The versatility of plastics has made them the go-to choice for food and beverage containers, but competition has arrived in the shape of more sustainable options. Matthew Rogerson speaks with industry insiders to ascertain the future for fossil-derived materials in packaging.
Light, resilient and convenient, plastics are ubiquitous in beverage and food packaging. GlobalData’s latest figures show that they hold leading positions as a percentage of packaging mix across various markets, including household, personal care, food and non-alcoholic drinks.
Uncle Matt’s new, lightweight plastic packaging for its 12oz organic juice line demonstrates the enduring appeal of plastics. The firm has also added a 28oz option (also plastic). CEO and founder Matt McLean says: “The new packaging is an evolution in Uncle Matt’s line that aims to target a broader audience. The firm wanted packaging that would appeal to millennials and smaller households alike, and research suggested that these sizes and materials were the best fit.”
Reservations about plastics’ poor recyclability and disposal credentials have led to an increased focus on renewable or biodegradable options. Taking the initiative in this field, Procter & Gamble (P&G) has introduced a new recyclable shampoo bottle made with plastic recovered from beaches for its Head & Shoulders shampoo. The new bottle, which is produced from up to 25% post-consumer recycled (PCR) plastic, has been developed in partnership with recycling firms TerraCycle and Suez.
The limited-edition bottles will be available in the French supermarket chain Carrefour in summer 2017. P&G’s global sustainability vice-president Virginie Helias said: “The Head & Shoulders recyclable shampoo bottle made with beach plastic is a world first in the haircare category.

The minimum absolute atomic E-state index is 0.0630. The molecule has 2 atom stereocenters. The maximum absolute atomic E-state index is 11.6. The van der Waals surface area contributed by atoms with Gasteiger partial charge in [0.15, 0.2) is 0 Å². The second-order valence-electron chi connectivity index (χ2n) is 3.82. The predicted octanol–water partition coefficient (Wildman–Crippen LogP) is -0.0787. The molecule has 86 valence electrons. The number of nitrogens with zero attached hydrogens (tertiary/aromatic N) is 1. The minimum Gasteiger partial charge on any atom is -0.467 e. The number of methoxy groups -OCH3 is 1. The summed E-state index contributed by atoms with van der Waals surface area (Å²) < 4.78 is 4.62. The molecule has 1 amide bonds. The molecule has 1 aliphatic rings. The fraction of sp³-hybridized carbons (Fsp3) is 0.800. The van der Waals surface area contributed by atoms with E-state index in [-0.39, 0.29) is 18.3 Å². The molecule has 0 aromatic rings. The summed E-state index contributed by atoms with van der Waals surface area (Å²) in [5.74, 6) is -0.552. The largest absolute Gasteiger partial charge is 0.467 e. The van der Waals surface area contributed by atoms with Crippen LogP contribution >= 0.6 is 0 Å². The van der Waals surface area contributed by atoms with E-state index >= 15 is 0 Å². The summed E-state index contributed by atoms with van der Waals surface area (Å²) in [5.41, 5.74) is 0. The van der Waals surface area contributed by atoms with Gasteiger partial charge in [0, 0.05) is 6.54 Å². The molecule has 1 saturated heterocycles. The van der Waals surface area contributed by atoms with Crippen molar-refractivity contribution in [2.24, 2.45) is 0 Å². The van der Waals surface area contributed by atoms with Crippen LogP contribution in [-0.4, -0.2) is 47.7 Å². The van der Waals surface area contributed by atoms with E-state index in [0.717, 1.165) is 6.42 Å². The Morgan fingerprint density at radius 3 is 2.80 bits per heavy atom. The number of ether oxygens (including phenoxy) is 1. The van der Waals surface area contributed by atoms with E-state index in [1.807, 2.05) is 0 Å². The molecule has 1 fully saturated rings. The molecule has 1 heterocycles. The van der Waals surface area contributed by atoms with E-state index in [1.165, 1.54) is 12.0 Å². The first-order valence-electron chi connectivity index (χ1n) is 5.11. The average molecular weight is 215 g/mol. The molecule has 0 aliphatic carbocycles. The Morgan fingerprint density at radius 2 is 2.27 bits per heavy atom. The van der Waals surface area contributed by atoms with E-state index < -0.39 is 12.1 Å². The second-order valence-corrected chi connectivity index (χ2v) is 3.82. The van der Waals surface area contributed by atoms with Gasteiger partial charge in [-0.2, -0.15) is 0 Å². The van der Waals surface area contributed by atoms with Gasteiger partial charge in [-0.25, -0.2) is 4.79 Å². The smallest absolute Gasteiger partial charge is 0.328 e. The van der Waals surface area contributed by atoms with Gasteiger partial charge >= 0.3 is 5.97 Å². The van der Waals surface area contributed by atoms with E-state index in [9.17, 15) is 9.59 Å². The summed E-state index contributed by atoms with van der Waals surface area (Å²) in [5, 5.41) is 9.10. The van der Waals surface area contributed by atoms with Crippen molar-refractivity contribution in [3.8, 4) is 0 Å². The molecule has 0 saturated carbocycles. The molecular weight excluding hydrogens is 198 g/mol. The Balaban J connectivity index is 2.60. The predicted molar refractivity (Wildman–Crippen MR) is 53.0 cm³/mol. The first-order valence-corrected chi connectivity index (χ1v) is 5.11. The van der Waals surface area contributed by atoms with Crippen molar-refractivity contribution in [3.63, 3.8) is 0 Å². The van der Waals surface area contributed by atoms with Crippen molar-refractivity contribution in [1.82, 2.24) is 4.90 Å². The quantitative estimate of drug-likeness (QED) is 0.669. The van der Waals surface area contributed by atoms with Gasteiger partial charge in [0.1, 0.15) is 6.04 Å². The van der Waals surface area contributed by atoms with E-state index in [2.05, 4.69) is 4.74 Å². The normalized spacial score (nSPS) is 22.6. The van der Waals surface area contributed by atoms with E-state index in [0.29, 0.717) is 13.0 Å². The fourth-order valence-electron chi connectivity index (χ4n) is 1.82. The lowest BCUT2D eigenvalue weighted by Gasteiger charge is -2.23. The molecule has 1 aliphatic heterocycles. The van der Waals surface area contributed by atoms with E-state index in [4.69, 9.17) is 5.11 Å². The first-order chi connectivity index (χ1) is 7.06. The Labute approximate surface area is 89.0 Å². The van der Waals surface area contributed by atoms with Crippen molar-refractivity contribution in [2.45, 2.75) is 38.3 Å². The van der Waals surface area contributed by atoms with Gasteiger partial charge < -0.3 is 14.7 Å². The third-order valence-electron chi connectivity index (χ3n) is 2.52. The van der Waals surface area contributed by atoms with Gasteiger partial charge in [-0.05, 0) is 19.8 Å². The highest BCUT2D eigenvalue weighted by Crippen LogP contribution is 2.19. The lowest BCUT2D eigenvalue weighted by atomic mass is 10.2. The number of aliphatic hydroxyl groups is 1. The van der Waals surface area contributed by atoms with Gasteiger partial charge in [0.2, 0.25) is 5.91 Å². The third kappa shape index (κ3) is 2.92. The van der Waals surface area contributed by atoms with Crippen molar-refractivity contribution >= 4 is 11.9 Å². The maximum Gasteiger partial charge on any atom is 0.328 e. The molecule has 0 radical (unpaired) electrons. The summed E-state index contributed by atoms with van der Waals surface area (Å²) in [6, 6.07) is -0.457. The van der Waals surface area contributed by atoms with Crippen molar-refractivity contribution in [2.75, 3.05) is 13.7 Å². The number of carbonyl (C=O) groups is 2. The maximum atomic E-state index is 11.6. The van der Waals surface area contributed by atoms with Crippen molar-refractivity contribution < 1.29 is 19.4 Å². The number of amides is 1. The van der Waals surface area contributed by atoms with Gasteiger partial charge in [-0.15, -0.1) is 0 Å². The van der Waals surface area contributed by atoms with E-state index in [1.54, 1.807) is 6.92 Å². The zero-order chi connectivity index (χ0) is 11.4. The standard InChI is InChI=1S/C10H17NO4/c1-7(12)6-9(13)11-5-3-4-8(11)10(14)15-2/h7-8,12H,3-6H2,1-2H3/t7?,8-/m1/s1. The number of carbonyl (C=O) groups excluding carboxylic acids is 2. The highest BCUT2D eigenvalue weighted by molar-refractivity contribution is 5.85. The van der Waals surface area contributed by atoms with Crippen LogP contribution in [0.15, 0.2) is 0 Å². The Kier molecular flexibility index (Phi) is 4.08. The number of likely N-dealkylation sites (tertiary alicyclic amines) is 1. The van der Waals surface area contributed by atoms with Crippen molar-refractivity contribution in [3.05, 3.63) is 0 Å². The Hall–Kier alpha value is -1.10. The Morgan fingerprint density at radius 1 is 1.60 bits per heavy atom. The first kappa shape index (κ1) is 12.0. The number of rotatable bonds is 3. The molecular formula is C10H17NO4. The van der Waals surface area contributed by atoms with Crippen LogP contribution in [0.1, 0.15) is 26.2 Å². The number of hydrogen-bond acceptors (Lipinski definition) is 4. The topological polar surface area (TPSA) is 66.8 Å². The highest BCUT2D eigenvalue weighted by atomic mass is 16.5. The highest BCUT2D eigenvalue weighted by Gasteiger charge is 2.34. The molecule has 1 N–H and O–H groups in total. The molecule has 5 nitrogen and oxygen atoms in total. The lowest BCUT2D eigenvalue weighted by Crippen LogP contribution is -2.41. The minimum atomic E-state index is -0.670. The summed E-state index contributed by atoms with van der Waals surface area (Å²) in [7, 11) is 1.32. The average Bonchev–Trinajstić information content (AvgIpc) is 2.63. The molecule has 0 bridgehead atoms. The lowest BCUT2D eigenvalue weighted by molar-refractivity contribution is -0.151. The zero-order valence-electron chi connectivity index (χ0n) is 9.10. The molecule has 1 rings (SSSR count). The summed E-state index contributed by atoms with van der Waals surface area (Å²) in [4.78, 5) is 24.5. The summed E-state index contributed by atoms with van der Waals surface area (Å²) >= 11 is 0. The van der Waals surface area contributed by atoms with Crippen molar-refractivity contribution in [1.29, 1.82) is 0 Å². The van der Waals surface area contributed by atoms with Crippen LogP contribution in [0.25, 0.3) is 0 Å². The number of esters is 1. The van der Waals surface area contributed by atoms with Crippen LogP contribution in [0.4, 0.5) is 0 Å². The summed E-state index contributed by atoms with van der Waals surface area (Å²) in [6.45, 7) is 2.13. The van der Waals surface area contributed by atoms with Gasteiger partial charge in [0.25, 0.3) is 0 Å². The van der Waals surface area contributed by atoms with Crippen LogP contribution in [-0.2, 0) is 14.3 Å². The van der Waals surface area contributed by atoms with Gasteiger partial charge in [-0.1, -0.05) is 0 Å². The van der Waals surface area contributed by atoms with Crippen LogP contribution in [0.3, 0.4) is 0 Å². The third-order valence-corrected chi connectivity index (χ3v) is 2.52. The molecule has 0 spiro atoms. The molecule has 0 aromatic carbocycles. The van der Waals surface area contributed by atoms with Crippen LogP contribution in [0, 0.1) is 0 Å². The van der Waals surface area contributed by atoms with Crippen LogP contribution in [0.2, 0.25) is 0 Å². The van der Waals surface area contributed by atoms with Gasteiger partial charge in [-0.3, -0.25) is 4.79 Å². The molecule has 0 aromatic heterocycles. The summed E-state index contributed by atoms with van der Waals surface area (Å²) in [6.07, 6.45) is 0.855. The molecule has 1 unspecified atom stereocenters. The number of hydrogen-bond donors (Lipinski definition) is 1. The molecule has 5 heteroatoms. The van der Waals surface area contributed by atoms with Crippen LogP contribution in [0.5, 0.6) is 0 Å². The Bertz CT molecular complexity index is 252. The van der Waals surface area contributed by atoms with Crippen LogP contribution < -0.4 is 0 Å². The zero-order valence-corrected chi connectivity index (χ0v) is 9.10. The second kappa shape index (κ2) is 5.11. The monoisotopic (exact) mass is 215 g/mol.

“Increasing the use of recycled plastic in the packaging of our flagship brands, like Pantene and Head & Shoulders, makes it easier for consumers to choose more sustainable products, without any trade-offs.”
The firm plans to be to producing more than half a billion bottles annually with recycled material for its haircare products by the end of 2018. This project will require 2,600t of recycled plastic every year and is part of a wider goal to double the tonnage of PCR plastic used in packaging.
For companies looking for ways to apply recycled content to food packaging, Unifi has recently won FDA approval to produce recycled bottle flake for food-grade packaging.
The company will be able to provide products such as clamshells, trays and baskets for fresh fruit, as well as vegetables and eggs. From its newly opened processing centre, Unifi will also be able to sort and clean recycled bottles. It will remove labels, debris and caps from the receptacle and chop them up into flake, which can also be used in a variety of consumer applications, including thermoformed food-grade packaging.
While post-consumer content recycling is crucial to raising plastics’ responsibility rating, biodegradable plastics remain potentially game-changing materials. US-based Danimer Scientific recently agreed to develop biodegradable film resins to help PepsiCo’s global food and beverage business meet sustainable flexible packaging requirements. The focus will be on film resins for the PepsiCo’s existing range and will include Danimer’s Nodax polyhydroxyalkanoate (PHA) bioplastic.
Danimer earlier developed bio-based compostable packaging for PepsiCo’s snack brands. CEO Stephen Croskrey says: “The partnership with PepsiCo marks a significant milestone as the company continues to expand its biopolymer technology to provide innovative bioplastic solutions to a wider range of applications and products.”
In October 2016, PepsiCo announced its 2025 sustainability agenda, which aims to design fully recoverable or recyclable packaging for its products and reduce greenhouse gas emissions across its value chain.